fb pixel

Log In

Reset Password

Wild Side: What was missing on Earth Day

KS Wild

Sunday was a phenomenal Earth Day. The weather was perfect. It was a picturesque spring day to celebrate the Earth.

Around the Rogue Valley there were events, speakers and demonstrations. The group I work for, KS Wild, was a part of events in Ashland, Williams, Mount Shasta, Phoenix and the Illinois Valley. Rogue Riverkeeper and the city of Ashland were a part of the Bear Creek Stewardship cleanup, where more than a dozen truck loads of trash were cleared from the greenway.

It was an amazing day focused on living in harmony with our environment. But as I reflect on Earth Day 2018, I found that something really important was missing. I heard that we need to protect the earth for self-preservation of humanity.

It is true. Climate change will eventually lead to rising sea levels, wiping out coastlines where a large portion of people on the planet live. Pesticides and herbicides will kill off pollinators that humans need for crucial food crops. As pollution increases, we will destroy the very resource we need to survive which happens to comprise two-thirds of our own bodies and makes our planet habitable: freshwater.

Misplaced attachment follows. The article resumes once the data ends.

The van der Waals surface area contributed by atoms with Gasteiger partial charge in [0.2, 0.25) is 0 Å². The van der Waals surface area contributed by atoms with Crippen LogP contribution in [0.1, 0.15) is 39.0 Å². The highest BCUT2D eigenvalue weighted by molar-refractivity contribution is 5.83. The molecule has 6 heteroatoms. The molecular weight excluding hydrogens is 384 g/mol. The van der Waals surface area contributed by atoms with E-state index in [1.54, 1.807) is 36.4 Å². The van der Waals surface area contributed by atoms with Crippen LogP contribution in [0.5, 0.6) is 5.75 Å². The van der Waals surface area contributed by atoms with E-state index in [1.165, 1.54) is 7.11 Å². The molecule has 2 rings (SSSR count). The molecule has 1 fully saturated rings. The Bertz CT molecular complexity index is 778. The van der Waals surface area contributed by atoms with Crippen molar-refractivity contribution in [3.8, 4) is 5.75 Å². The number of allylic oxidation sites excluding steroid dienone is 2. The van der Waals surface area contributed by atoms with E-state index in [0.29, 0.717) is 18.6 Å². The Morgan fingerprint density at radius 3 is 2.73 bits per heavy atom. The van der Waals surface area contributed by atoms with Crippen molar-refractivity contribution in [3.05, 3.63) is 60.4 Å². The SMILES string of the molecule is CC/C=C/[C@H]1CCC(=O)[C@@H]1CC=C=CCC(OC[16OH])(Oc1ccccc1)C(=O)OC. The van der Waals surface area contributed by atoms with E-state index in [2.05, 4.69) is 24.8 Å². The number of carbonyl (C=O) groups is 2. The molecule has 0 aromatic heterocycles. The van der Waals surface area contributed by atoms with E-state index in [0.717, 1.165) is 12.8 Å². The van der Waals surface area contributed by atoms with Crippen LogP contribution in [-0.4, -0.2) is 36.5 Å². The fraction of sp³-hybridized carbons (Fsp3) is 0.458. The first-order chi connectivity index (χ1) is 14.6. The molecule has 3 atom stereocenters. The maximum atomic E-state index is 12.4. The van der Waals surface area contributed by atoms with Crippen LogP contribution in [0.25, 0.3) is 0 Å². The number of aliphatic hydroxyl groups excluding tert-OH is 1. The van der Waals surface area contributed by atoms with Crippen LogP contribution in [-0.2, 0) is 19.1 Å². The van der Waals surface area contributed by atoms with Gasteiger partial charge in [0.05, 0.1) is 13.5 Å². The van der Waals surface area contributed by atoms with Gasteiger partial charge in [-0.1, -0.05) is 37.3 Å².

This was justifiably the focus of Earth Day. We need ensure that our planet is livable for this and future generations.

But I wonder if we even need all these reasons to save the planet. Shouldn’t we protect the Earth simply because it is amazing in its own right? And shouldn’t we do it all the time, not just one day out of the year?

How about this: I propose we treat the Earth the way we’re supposed to treat our fellow humans. Let’s call it the “Golden Earth Rule”: treat the planet as you’d like to be treated.

We all know that we should treat our neighbors with respect. We are taught to be kind to one another, not because we want something from another person, but because being kind and generous is the right thing to do. While we may fall appallingly short of this goal at times, most people strive to care for each other and their greater community.

Just the same, we should treat the earth with respect because it has inherent value. After all, it is an extension of our community. We are a part of this living biosphere. It is the only planet known in the universe to exist with life. The life we see around us today is the culmination of millions of years of evolution. All life is related, and all life has intrinsic value.

In the words of the astrophysicist Carl Sagan, reflecting on the images of a distant Earth from space: “The Earth is a very small stage in a vast cosmic arena … To me, it underscores our responsibility to deal more kindly and compassionately with one another and to preserve and cherish that pale blue dot, the only home we’ve ever known.”

The utilitarian approach to nature conservation is valid. But the decisions we make everyday could be motivated by a higher standard; a standard that recognizes that the Earth has value because it is alive. We should tread lightly, let our forests flourish, stop polluting our waters, and simply take care of each other and the Earth.

We can do it simply because it is the right thing to do.

— Joseph Vaile is executive director of the Klamath-Siskiyou Wildlands Center (KS Wild, 541-488-5789, www.kswild.org). His Wild Side column appears every three weeks.